Red Tape Chronicles has a good guide for how to set up a credit report freeze at each of the three major credit bureaus.
A freeze means no one can access your credit report unless you “thaw” your report. This means no new credit cards, loans, or mortgages, either by you, or by a potential identity thief. You will need to freeze the report with each bureaus. Not surprisingly, after fighting with Congress for four years against allowing for consumer freezes, the bureaus have made it difficult, requiring the mailing of certified letters, utility bills, different kinds of personal information, and charging fees. Here’s the step by step:
To get a freeze, Equifax wants you to send a certified letter with seven specific elements to Equifax Security Freeze/P.O. Box 105788/ Atlanta, Georgia 30348. The elements are spelled out clearly on the general information page, but they are, basically — name, address, date of birth, SSN, utility bill for proof of address, payment and a police report if you are a victim.
General info and state-by state information
To get state-specific information, scroll to the bottom of the page and pick your state from the drop-down menu.
Before giving you the information you need, Experian will warn you that a security freeze may make your credit life very difficult. Take that with a grain of salt, and then pick your state. You’ll send the request by certified or overnight mail to Experian/ P.O. Box 9554/ Allen, TX 75013. Again, the recipe is listed on the firm’s Web site, but it will call for a name, SSN, date of birth, current and past addresses dating back two years, a copy of your driver’s license, and one utility bill.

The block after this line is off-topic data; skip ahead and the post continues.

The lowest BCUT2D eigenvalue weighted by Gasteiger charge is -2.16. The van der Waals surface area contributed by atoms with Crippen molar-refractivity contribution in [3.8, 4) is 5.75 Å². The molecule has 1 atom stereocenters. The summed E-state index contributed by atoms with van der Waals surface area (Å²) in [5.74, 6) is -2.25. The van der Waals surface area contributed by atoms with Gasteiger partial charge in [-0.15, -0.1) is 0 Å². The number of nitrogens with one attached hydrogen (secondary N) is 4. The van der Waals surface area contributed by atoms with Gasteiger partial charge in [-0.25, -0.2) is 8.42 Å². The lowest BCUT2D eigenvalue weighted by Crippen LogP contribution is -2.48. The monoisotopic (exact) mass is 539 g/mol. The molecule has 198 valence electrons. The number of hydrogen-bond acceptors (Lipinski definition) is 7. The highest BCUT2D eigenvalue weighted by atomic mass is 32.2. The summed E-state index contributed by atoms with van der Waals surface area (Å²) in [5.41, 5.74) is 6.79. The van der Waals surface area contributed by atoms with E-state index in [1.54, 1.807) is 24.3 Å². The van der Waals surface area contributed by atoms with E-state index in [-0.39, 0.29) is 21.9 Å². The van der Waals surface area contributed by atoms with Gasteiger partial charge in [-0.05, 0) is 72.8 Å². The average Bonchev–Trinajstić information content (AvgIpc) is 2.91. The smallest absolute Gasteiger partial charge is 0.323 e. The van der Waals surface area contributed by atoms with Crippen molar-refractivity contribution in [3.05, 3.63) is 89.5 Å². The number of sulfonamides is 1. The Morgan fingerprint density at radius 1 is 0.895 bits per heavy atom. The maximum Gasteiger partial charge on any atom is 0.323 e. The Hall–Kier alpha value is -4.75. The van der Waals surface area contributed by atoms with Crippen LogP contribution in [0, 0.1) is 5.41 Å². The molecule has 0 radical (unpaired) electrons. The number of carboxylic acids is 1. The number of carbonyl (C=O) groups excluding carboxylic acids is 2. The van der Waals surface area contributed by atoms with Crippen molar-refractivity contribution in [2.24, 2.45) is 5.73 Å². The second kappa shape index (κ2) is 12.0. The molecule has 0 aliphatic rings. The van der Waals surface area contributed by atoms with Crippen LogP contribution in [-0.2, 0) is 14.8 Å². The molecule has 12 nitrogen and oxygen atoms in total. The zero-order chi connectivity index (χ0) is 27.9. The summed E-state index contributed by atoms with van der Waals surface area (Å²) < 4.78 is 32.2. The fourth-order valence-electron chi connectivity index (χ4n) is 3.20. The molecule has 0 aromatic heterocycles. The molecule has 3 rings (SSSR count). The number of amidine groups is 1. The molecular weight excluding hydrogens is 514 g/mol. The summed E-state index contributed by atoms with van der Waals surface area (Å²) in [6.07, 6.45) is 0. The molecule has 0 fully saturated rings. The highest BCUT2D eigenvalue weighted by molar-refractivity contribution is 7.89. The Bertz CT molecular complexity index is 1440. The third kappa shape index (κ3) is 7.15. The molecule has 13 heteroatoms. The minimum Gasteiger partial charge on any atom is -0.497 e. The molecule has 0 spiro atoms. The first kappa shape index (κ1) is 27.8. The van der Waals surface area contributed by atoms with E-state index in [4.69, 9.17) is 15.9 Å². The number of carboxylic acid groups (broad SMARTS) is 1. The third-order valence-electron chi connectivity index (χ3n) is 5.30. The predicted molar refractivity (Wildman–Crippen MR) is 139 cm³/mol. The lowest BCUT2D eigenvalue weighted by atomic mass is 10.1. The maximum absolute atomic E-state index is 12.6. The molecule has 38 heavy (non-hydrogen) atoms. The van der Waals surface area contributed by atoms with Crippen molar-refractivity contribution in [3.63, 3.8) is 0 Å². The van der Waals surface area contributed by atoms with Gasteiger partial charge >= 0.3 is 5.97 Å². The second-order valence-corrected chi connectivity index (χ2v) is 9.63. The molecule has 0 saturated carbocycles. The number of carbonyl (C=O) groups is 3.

General info and state-by-state information
Send your freeze requests to Trans Union/Fraud Victim Assistance Department/ P.O. Box 6790/ Fullerton, CA 92834. A few state residents can call instead of write — check the link above. Trans Union wants the following on the letter: name, address, Social Security Number, a copy of your driver’s license and payment.
Freezes will cost usually $10 per bureau, depending on your state. Also, if you want to take out a new line of credit, you’ll have to pay to unfreeze your report, and then again to refreeze it. Credit report freezes are free for identity theft victims. For everyone else, it’s a preventative measure, that, considering the possible monetary and psyhic and time cost of untangling identity theft, could be a wise investment.